As Project MOST Education Director Martha Stotzky says, “We teach many things at Project MOST. I think that one of the most important is where our food comes from, and how what we grow and eat impacts both the environment and our bodies. Our students have learned how to plant, maintain, harvest, and prepare a huge variety of vegetables over the years! I have been with Project MOST for 10 years, and I have seen how much broader our students’ tastes have become, and how they really understand the importance of gardening organically.”

Hanley points out that by hosting over 300 students a day, “we’ve served over 6,000 working families over the years. But we’re not just here for working families, they are the majority, but some of our students are only children who need more social interaction, and we offer the convenience of different enrichment classes all in one place—we’re open to everyone.”

You can join the fun with Project MOST this Sunday from noon–3 p.m. at American Legion Post 419 at 15 Montauk Highway in Amagansett. Tickets at the door—for all the soup you care to eat—are $15 per adult; $5 for children 13 and under; kids under 5 free. The delicious soups are prepared and donated by more than 30 local chefs and restaurants. You can even bring your own bowl for “The MOST soup!”

East Hampton Town Supervisor Peter Van Scoyoc, Project MOST Executive Director Rebecca Morgan Taylor, East Hampton Town Board member Kathee Burke Gonzalez, Photo: Richard Lewin Photography
East Hampton Town Supervisor Peter Van Scoyoc, Project MOST Executive Director Rebecca Morgan Taylor, East Hampton Town Board Member Kathee Burke Gonzalez, Photo: Richard Lewin Photography

During the event, Project MOST will present their second Empty Bowl Award to Colin Ambrose of Estia’s Little Kitchen in Sag Harbor for his continuing support of and understanding of the importance of afterschool enrichment in East Hampton. Kathee Burke Gonzalez, Town Board Member, and Peter Van Scoyoc, Town Supervisor, received the first Empty Bowl Awards in 2018 for their support of the the nonprofit.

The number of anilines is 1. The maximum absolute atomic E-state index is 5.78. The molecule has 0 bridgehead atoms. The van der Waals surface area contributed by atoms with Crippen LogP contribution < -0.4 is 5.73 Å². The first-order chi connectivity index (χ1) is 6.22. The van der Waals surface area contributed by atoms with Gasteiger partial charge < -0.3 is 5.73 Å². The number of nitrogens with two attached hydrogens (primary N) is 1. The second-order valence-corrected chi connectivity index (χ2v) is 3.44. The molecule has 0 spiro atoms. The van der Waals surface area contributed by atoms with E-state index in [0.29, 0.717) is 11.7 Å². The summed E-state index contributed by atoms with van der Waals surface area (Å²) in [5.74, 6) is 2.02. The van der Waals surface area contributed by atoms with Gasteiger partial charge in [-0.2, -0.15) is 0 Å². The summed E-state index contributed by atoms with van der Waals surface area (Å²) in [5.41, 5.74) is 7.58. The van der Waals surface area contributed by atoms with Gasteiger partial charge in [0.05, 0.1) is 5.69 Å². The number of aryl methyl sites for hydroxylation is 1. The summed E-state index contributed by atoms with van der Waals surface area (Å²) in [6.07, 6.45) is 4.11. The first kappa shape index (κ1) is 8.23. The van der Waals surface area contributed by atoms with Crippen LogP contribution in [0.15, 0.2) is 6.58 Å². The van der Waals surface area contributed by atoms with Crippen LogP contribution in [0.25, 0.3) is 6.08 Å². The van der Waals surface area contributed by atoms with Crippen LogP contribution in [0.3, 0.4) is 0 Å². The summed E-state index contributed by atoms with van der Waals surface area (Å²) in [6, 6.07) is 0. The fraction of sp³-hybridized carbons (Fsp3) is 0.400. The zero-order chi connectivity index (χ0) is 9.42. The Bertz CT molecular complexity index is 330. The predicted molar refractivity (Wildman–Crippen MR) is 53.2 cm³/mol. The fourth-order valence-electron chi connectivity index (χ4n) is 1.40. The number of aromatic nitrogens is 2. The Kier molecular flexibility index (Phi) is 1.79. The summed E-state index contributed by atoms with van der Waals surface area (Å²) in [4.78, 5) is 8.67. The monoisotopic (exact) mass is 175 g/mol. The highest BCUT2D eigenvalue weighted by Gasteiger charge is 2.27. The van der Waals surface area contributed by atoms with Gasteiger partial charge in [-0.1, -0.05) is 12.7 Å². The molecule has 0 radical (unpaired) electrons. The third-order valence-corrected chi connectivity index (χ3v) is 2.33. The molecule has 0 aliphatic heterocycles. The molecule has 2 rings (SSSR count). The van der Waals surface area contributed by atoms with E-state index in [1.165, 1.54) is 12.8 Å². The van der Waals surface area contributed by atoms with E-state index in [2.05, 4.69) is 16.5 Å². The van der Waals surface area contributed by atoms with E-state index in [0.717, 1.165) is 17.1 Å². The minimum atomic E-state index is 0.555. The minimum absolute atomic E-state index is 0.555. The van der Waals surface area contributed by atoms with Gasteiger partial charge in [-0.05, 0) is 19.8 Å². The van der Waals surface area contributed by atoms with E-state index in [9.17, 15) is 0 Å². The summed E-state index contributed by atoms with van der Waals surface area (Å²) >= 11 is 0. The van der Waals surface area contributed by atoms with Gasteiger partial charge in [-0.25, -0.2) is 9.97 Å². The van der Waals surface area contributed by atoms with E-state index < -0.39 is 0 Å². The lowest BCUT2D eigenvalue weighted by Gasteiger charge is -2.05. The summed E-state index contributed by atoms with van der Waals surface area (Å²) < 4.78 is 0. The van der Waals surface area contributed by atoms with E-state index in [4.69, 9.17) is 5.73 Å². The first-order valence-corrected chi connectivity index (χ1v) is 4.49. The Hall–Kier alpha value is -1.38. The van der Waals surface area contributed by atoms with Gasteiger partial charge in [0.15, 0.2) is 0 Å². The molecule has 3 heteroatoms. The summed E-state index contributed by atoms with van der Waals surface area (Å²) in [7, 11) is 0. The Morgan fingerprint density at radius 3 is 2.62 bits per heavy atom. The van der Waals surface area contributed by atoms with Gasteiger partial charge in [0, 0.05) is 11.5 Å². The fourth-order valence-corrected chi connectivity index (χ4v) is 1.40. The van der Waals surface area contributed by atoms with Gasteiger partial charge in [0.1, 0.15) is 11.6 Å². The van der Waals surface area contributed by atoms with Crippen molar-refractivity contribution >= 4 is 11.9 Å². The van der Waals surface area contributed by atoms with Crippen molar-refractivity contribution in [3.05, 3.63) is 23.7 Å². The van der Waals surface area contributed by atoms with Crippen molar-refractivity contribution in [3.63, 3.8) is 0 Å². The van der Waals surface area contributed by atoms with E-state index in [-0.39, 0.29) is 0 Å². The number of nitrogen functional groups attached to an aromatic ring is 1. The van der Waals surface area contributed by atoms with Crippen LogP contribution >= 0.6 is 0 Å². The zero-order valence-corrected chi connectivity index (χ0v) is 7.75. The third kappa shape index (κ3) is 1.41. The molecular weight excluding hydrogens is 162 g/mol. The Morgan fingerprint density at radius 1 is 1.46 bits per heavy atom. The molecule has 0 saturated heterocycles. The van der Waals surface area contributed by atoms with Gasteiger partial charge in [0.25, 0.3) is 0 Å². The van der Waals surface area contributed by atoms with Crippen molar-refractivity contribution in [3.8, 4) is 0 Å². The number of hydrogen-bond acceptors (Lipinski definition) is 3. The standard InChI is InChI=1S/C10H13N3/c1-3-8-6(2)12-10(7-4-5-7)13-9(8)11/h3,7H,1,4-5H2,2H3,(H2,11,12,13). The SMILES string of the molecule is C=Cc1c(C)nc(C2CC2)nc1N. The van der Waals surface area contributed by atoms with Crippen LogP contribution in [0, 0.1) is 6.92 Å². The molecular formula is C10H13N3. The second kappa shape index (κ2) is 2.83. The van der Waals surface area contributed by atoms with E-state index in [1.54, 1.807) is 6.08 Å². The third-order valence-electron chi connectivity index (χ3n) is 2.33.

Ambrose says, “The Empty Bowls fundraisers are a wonderful example of how the group comes together to lend a hand through spirit, flavor and focus on community. It’s an honor to be recognized among a group of men and women who help children in our complex community. As a local chef and restaurant owner, I’m proud to be a supporter of Project MOST because its edible schoolyard programming was originally funded through local, chef-driven initiatives. And Project MOST is a natural choice because it not only provides vital service to our children with afterschool programming, it also teaches them to appreciate and respect soil, seeds and the nutritional balance that comes from making an effort to engage in the process of growing food.”

In addition to there being loads of gourmet soups from 30 chefs and restaurants, Carissa’s Bakery in East Hampton is donating a 10th Anniversary cake accompanied by…Dreesen’s famous donuts! The cake will be cut at 1:15 p.m.

Project MOST participants also engage in celebrations—like their upcoming Family Cooking International Feast—and other fundraising events throughout the year. Annual events include the ​East Hampton Village Fair and the Hamptons Marathon, both in September, and a Chefs Benefit Dinner/Seed Exchange in November. This year’s fundraisers include a Truth Training Kettle Ball Challenge on Friday, March 22; EHIT Clubhouse Concert featuring the Complete Unknowns on Friday, April 26; and a Cinco de Mayo Celebration at the Neighborhood House on Saturday, May 4.

For more information on all things Project MOST, visit projectmost.com.